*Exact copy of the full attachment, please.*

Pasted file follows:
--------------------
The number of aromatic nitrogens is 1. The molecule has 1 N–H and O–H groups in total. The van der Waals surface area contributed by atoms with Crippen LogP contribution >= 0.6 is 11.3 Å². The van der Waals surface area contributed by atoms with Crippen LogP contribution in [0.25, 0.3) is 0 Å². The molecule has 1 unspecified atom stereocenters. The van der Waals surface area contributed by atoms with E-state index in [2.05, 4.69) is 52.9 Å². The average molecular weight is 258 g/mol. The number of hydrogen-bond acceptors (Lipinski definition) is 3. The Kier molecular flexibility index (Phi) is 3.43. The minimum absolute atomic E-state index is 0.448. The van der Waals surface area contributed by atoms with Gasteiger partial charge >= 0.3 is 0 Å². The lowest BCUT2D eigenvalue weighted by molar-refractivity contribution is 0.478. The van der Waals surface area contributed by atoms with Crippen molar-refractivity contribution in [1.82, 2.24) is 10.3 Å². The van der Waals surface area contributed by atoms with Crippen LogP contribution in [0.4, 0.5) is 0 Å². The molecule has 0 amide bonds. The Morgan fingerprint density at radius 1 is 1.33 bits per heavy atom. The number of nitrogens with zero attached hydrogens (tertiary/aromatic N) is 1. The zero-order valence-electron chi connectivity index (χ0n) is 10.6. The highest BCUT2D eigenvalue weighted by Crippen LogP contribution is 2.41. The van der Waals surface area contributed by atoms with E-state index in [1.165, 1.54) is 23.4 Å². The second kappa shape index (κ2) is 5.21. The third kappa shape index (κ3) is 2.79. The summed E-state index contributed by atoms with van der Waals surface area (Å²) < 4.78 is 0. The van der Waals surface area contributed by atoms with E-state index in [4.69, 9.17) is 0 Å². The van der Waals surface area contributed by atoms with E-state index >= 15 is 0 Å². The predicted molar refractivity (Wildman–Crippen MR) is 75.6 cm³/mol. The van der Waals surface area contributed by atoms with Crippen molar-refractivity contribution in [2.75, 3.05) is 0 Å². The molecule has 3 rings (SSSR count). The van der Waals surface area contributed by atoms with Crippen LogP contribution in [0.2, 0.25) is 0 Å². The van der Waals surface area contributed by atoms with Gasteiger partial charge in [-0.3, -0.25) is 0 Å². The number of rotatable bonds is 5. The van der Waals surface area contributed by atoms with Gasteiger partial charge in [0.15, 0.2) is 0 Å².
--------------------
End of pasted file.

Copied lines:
The number of aromatic nitrogens is 1. The molecule has 1 N–H and O–H groups in total. The van der Waals surface area contributed by atoms with Crippen LogP contribution >= 0.6 is 11.3 Å². The van der Waals surface area contributed by atoms with Crippen LogP contribution in [0.25, 0.3) is 0 Å². The molecule has 1 unspecified atom stereocenters. The van der Waals surface area contributed by atoms with E-state index in [2.05, 4.69) is 52.9 Å². The average molecular weight is 258 g/mol. The number of hydrogen-bond acceptors (Lipinski definition) is 3. The Kier molecular flexibility index (Phi) is 3.43. The minimum absolute atomic E-state index is 0.448. The van der Waals surface area contributed by atoms with Gasteiger partial charge >= 0.3 is 0 Å². The lowest BCUT2D eigenvalue weighted by molar-refractivity contribution is 0.478. The van der Waals surface area contributed by atoms with Crippen molar-refractivity contribution in [1.82, 2.24) is 10.3 Å². The van der Waals surface area contributed by atoms with Crippen LogP contribution in [0.4, 0.5) is 0 Å². The molecule has 0 amide bonds. The Morgan fingerprint density at radius 1 is 1.33 bits per heavy atom. The number of nitrogens with zero attached hydrogens (tertiary/aromatic N) is 1. The zero-order valence-electron chi connectivity index (χ0n) is 10.6. The highest BCUT2D eigenvalue weighted by Crippen LogP contribution is 2.41. The van der Waals surface area contributed by atoms with E-state index in [1.165, 1.54) is 23.4 Å². The second kappa shape index (κ2) is 5.21. The third kappa shape index (κ3) is 2.79. The summed E-state index contributed by atoms with van der Waals surface area (Å²) < 4.78 is 0. The van der Waals surface area contributed by atoms with E-state index in [4.69, 9.17) is 0 Å². The van der Waals surface area contributed by atoms with E-state index >= 15 is 0 Å². The predicted molar refractivity (Wildman–Crippen MR) is 75.6 cm³/mol. The van der Waals surface area contributed by atoms with Crippen molar-refractivity contribution in [2.75, 3.05) is 0 Å². The molecule has 3 rings (SSSR count). The van der Waals surface area contributed by atoms with Crippen LogP contribution in [0.2, 0.25) is 0 Å². The van der Waals surface area contributed by atoms with Gasteiger partial charge in [-0.3, -0.25) is 0 Å². The number of rotatable bonds is 5. The van der Waals surface area contributed by atoms with Gasteiger partial charge in [0.15, 0.2) is 0 Å².